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Blind Spot #9: Silo Approaches

Blind Spot #9: Silo Approaches

| September 24, 2019

Welcome back to our series of blogs on Blind Spots! We all have Blind Spots, things that are potentially hazardous that we don’t even see, things that we should know, or have awareness of, but don’t. This series of blogs focuses on common financial Blind Spots that we see when working with our clients. Today, we want to talk about the hazards of Silo Approaches.

Most people employed in the financial services industry work in a specific area of expertise such as tax, investments, annuities, insurance, estate planning, retirement plans, employee benefits, etc. Because they often don’t work with and share information with other advisors, we call this method of delivering service the Silo Approach. Imagine a single Grain Silo all by itself in the middle of farm country. Now, imagine a single advisor working in one area of specialty all by himself in the middle of your hometown.

For most families, there are four main challenges to working with multiple Silo Based advisors.

First, because Silo advisors are compensated based on the work they do in their area, no one is compensated to help with the strategic planning. Why is that a problem? Because strategic planning is where a family sets goals, develops actions to move toward those goals, implements action items, monitors the progress of that plan and receives guidance for when to make changes. The strategic work is the most important part, and in the Silo Approach it often gets overlooked.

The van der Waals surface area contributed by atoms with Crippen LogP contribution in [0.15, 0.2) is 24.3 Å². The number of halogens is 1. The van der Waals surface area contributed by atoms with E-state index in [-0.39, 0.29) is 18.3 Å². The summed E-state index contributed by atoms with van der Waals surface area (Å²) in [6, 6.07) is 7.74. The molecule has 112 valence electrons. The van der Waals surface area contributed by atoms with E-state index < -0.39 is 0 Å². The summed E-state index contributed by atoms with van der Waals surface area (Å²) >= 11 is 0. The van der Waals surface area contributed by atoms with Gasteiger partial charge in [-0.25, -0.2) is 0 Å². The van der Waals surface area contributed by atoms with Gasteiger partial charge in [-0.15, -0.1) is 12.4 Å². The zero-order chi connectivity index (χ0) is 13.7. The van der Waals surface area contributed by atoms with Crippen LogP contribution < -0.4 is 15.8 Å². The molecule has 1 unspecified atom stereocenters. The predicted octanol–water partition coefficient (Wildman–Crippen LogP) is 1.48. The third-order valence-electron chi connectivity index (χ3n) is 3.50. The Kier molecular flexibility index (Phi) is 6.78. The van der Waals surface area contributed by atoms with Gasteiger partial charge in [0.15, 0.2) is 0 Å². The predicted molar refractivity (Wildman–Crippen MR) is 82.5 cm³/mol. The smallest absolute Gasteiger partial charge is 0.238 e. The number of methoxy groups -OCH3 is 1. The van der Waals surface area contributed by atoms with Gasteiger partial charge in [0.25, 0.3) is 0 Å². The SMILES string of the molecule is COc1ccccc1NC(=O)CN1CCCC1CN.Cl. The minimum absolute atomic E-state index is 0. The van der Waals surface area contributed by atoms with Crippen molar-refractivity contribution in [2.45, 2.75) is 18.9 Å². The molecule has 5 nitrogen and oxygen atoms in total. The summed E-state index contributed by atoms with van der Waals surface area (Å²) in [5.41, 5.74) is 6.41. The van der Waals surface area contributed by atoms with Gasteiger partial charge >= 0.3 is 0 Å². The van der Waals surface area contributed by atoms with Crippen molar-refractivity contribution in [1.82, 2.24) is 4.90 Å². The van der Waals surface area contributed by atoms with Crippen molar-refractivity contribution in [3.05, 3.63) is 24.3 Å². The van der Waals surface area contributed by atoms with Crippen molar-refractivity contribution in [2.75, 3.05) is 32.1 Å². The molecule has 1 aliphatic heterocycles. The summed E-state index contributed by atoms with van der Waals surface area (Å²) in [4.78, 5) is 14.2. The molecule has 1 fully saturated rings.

Second, no one Silo advisor has the complete big picture of a family’s goals and financial situation. Without this knowledge, it is almost impossible to understand the impact that recommendations made in one area have on another area of your planning. And, decisions made when working with one advisor may be inconsistent with decisions made when working with a different advisor.

Third, advisors are not collaborating with each other. Imagine having to address a medical problem and working with several doctors who are not working together on your behalf or maybe not even communicating with each other. It would be unacceptable. It should be unacceptable in your financial world as well. Advisors should collaborate on your behalf. Silo advisors often don’t.

Fourth, it’s simply not efficient. Working in this manner requires you to wear several hats: strategic planner, implementer and person responsible for hiring, firing and coordinating the work with all of the Silo advisors. This takes a lot of time and effort that you could be spending on other important areas of your life.

The Blind Spot when working with the Silo Approach is that you don’t know what you don’t know. It is quite possible that there are opportunities that are being missed and gaps that should be addressed. When using the Silo Approach, no one has the responsibility to alert you about these.

Imagine having a financial advocate who has the resources, expertise, and capabilities to bring everything and everyone together for your benefit. At Second Half Strategies, we’ve reimagined the entire wealth management process by creating Integrated Wealth Management, our process that helps you balance and connect all of the areas of your personal financial life. Our objective is a more effective plan that takes less time and energy for you to manage.

What process are you using to find and address your Blind Spots?